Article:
Besides its religious importance, not only Jews but also Christians (some parts) accept this book's teachings while Muslims also confirm their teachings. First Hebrews, under the tellings of Jews, came from the city of Ur. Endless war, occupations, scarcity of resources and nomadic life push them from Egypt to Rome which ended up with great pain and suffering, all gathered under the one book of the Old Testament. This religious book played huge importance in the Western Literature World. Individual rights, human rights, democracy (in the mentality), and great faith in teachings are accepted as building blocks of this book. These concepts are also accepted in the 21st century, they still carry a similarity to the time of writing back millenniums ago. Same concepts of thoughts later turned into one of the fundamental parts of Western Literature in many different categories to the writers and the influence of literary products.

Some examples of the works that have been influenced by the Old Testament:

  • In William Shakespeare's Hamlet, the characters, King Claudius and King Hamlet are parallels of Cain and Abel.

  • Lord Byron rewrote and dramatized the story in the play Cain (1821), viewing Cain as the symbol of a sanguine temperament, provoked by Abel's hypocrisy and sanctimony.

  • James Baldwin's 1957 short story, "Sonny's Blues," has been seen as alluding to the Cain and Abel story.

"The Tree of Life," egg tempera and gold leaf on shaped sculpted board.

Among all of these works, it is an undeniable fact that Epic of Gilgamesh is the one that has the most common features with the Old Testament. Famous American writer Homer W. Smith points out in his many writings that the mentality behind the Old Testament's creation, as one can see in Enkidu and Eve’s purpose of creation to the knowledge of the tree and the tempting devil, can be seen as a similarity between Gilgamesh and gods who try to tempt Gilgamesh's mind. It is important not to forget that Epic of Gilgamesh is an even older creation before the Old Testament, which has many interesting parallels with the Old Testament. Gilgamesh, even though he supposes not to do that, passed the Wall of the city of Uruk and tried to dominate nature, he did not care about the gods' warnings, he rivaled to gods, and Gilgamesh’s city suffocated under the punishment of the gods as painful flood which was almost eradicating everyone. When it is compared with the Hebrew's start point at the city of Ur, name similarity catches an eye on that. Besides their similarity in storytelling and actions inside them, the Old Testament and Epic of Gilgamesh became the fundamental ideology of a god concept and created new hypotheses for literary ideologies for writers and teachers to accept one writing as a touchstone to start and rely on books that carry faith, blood and prayers inside them.

Taking everything into an account, the Old Testament has created a ground basis for Western Literature where the love relation, tragedy, and the mighty ruler complex in the stories are shaped by it. As the Old Testament's literary characteristics, it also becomes a huge example for the literary world and even to other nations' literature. However, although it has shaped many after, it should not be forgotten that this literary and religious work is heavily affected by its precursors such as Sumerian and Mesopotamian literary oral and written stories, too. Last but not least, when examining the actions and events in the Old Testament, it is a must to investigate actions with the era's social-economic evolution as one can see that Cain and Abel can be a part of agriculture and hunting style living that symbolizes the timeline in the history. In the end, the Old Testament carries huge importance still in the 21st century as a literary and religious book with many messages and symbols.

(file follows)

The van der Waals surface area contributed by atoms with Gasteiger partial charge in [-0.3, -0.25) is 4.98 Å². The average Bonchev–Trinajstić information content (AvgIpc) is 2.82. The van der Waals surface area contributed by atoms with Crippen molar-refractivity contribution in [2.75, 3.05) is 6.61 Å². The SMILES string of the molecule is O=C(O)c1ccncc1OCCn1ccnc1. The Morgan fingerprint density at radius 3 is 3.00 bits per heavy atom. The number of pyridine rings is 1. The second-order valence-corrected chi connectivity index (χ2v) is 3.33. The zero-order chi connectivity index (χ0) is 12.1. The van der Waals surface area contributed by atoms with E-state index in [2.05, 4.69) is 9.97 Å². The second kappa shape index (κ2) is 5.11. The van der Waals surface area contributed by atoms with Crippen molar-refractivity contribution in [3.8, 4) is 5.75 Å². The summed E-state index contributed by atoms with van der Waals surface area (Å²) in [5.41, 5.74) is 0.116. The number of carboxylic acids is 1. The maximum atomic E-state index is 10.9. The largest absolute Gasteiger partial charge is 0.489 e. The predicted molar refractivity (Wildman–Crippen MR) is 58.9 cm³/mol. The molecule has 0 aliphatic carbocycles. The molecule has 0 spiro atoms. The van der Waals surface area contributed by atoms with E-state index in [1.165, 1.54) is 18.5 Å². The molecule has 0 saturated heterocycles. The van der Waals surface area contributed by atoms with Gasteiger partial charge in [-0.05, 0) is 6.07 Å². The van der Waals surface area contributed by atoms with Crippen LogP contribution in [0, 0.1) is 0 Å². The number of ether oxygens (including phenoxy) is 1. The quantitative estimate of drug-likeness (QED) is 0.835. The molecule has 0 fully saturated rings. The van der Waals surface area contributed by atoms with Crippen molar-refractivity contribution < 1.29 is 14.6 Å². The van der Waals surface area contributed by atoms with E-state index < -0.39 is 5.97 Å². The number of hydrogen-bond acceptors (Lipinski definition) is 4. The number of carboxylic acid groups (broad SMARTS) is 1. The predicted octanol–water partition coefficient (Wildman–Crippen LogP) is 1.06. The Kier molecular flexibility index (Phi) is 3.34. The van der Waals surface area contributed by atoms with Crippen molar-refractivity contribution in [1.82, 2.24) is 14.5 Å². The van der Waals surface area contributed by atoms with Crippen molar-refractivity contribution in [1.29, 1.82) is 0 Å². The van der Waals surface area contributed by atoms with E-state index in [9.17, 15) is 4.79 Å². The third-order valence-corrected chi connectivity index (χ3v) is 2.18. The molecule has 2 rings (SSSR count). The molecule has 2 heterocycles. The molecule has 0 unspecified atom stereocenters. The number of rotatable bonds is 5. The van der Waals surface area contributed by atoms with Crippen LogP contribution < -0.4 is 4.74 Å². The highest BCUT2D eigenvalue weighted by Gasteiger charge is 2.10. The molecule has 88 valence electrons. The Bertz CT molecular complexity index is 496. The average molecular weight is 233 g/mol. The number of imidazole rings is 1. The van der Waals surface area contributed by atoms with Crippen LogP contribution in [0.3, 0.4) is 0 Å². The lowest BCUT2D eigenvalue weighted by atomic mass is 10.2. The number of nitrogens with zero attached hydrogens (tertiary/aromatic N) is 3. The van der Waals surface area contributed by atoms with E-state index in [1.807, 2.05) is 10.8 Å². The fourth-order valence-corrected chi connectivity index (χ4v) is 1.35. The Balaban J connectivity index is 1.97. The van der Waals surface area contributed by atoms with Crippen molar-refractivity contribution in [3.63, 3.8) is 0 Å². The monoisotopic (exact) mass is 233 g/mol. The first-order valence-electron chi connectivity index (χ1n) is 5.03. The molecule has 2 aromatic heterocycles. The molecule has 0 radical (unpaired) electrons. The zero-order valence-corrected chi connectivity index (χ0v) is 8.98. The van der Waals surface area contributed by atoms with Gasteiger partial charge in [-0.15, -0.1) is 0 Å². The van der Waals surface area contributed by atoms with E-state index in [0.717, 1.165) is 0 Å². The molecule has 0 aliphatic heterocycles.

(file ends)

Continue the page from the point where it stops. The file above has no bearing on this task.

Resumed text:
Bibliographical References

de Vries, A. (1976). Dictionary of Symbols and Imagery (p. 75). North-Holland Publishing Company.

Hamlin, H. (2013). The Bible in Shakespeare (p. 154). Oxford University Press.

MacK, M., & Lawall, S. N. (Eds.). (1999). Norton Anthology of World Masterpieces: The Western Tradition, Vol. 1: Literature of Western Culture Through the Renaissance (7th ed., Vol. 1). W. W. Norton & Company.

McKenzie, B. (1974). The Process of Fiction: Contemporary Stories and Criticism (p. 45). Harcourt Brace Jovanovich.

Smith, Z. R. (2019). ELIT 105 Introduction To Western Literature (First ed., Vol. 1). Yeditepe University.

Stahlberg, L. C., & Hawkins, P. S. (2017). The Bible in the American Short Story (p. 43). Bloomsbury Publishing.

Visual Sources

Anderson, R. (2006). The Three of Life. [Photograph]. Betsy Porter Art and Iconography.

R.S. (n.d.). Abel and Cain offer their sacrifice to God. Byzantine mosaic in the Cathedral of Monreale. [Mosaic Photograph].

van Rijn, R. (1659). Moses Breaking the Tablets of the Law. [Painting]. Gemäldegalerie, Berlin.

Unknown. Hexahemeron (1850). [Icon]. The Picture Art Collection.

Unknown. The Four Rivers of Paradise. (12th century). [Illustration]. Bibliothèque nationale de France.

Author Photo

Doğukan Ejder